Having spent a fair amount of time establishing the current status quo since the last of the Subspecies films, the previous issue in this new series written by Cullen Bunn and Jimmy Johnston (aka Jimmy Z) left us with an interesting twist on the story of hero and villain — just when you think you’ve killed the bad guy, and you have just killed him yet again, he doesn’t just come back one more time, but he comes back in four forms. Yes, you read that right!
Michelle, our hero, does what any person with common sense would: she gets the hell out of dodge and hops on the first train out of town, forced to leave the life she had spent so many years carefully constructing. And to her (unpleasant) surprise (at first), she’s joined by one of the Radus. It turns out that a previously unexplained aspect of the vampires being able to create their own “mini-mes” (which is helpfully, and rather grossly, demonstrated to us) is what actually caused the creation of the five Radus (down to four after the events at the end of the last issue) when the “original” died at the end of the last film. Basically, five aspects of his personality were split into five new forms — charm, pure evil, brute strength, physical ugliness, and good. The Radu that stalled for her at the start of the issue and has since joined her on the train is the “good” guy. As Michelle is deciding how to process this, the train they are on is attacked by the Ugly Radu in a fairly vicious manner (please note that I’ll be giving these guys my own names for the duration of the review for ease of reference). Michelle snaps and she tries going after him but is held back by Good Radu, who is able to dispatch of Ugly in what seems to be permanent fashion. The duo then proceeds to set up shop in a museum and hide out for the remainder of the day. While in hiding, they learn about a historic and ominous-sounding Festival of the Undead, which they attend only to stumble to an unwelcome discovery, setting up the final issue.
I guess I was a bit tough on the last issue since I thought the backstory took up a bit too much time. Fortunately, there is much more time spent on action and plot movement in this issue. The scenes on the train are a particular highlight and reveal some interesting backstory on how the five Radus came to be, although truth be told, given how easily the Ugly one was dispatched, I’m not sure whether we should see Pure Evil and Buff Radu as much of a threat. I like Michelle’s wry sense of humor, but was a bit disappointed that we didn’t get much character exploration beyond what we had already gotten in the last issue as it seems like she is just permanently anxious, angry, and fearful. On the other hand, I do like how the writers show what it takes to trigger even the Good Radu and at least he doesn’t seem as one-dimensional as Michelle is coming across.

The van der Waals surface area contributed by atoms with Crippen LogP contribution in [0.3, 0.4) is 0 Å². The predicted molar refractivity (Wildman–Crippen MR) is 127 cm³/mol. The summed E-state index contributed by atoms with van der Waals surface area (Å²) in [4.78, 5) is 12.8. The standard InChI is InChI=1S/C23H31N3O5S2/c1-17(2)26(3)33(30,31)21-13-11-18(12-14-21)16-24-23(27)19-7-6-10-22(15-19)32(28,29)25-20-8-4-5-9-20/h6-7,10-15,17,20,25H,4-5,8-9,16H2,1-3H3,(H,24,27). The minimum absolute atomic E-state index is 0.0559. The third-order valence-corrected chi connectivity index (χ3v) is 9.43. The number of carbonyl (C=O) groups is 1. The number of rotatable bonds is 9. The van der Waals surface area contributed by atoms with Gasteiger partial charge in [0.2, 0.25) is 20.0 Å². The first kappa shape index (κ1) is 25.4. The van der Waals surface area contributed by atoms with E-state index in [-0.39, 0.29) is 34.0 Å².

I actually decided to do a quick re-read of issue #1 after completing this issue and suddenly some of the scenes that didn’t seem to make sense at first made much more sense now. The other downside to this issue is the fact that we had a few opportunities where they could have made the story more complex, beyond just “Michelle running away to save herself and destroy her enemies” again – perhaps something involving the train, hideout museum or the festival – but it appears all were just tools to set up the final showdown. For example, I would have loved a scene on the train where Michelle walks out to find Ugly cornering a passenger, and when she tries to convince the passenger to come to her, seeing Michelle also as a vampire freaks the passenger out who happens to stumble into the waiting teeth of Ugly. Then perhaps the line where Ugly tries to get Michelle to “embrace her destiny,” so to speak, may hold more weight since she’s being rejected by those in the very world she’s trying to protect. But I’m guessing this sort of a scene was probably not considered due to timing constraints.
The art continues to remain stellar. In fact, one of my biggest pet peeves in comic book artistry is “distant” panel shots, where we have a shot of the characters or the action shown to us from a distance. Multiple times, Logan makes it work and his attention to detail never wavers. In fact, he takes it a step further with the “Little One,” who is small but well put together. The other thing that is fantastic about the art here is how there are small little touches that could easily be ignored but are addressed no matter how mundane they appear — for example, a sequence in the museum where sunlight accidentally penetrates the hideout, Good Radu starts burning, and he casually obtains water to put the fire out. In another sequence, Good Radu cuts off his finger to generate a Little One, and watches as it slowly grows back. All these actions are done without any reference in the writing, while the rest of the story moves on, demonstrating just how good and thoughtful art can actually take a huge burden off the writer sometimes. This also helps to create a sense of realism, despite the fantasy/horror setting.
As it approaches its conclusion, this miniseries still hasn’t pushed the envelope too much just yet by introducing any sort of major complexity (and may be running out of time to do so). But thanks to more action than before and art that truly services the story, it has set itself up to go out in a blaze of glory.